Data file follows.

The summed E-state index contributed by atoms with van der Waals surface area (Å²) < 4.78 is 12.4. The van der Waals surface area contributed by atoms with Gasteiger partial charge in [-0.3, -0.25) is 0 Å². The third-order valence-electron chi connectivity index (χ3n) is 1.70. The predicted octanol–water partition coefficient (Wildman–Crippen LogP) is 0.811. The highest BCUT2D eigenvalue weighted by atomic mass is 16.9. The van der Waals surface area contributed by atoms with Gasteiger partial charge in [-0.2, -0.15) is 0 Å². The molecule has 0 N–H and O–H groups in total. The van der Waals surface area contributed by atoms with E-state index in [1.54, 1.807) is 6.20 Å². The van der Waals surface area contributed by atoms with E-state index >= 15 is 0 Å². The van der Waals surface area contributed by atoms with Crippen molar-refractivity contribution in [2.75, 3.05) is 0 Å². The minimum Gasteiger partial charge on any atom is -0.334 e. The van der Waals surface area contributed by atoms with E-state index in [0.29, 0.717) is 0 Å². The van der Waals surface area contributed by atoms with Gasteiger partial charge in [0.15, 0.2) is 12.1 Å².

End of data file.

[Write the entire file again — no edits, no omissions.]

The summed E-state index contributed by atoms with van der Waals surface area (Å²) < 4.78 is 12.4. The van der Waals surface area contributed by atoms with Gasteiger partial charge in [-0.3, -0.25) is 0 Å². The third-order valence-electron chi connectivity index (χ3n) is 1.70. The predicted octanol–water partition coefficient (Wildman–Crippen LogP) is 0.811. The highest BCUT2D eigenvalue weighted by atomic mass is 16.9. The van der Waals surface area contributed by atoms with Gasteiger partial charge in [-0.2, -0.15) is 0 Å². The molecule has 0 N–H and O–H groups in total. The van der Waals surface area contributed by atoms with E-state index in [1.54, 1.807) is 6.20 Å². The van der Waals surface area contributed by atoms with E-state index >= 15 is 0 Å². The van der Waals surface area contributed by atoms with Crippen molar-refractivity contribution in [2.75, 3.05) is 0 Å². The minimum Gasteiger partial charge on any atom is -0.334 e. The van der Waals surface area contributed by atoms with E-state index in [0.29, 0.717) is 0 Å². The van der Waals surface area contributed by atoms with Gasteiger partial charge in [0.15, 0.2) is 12.1 Å².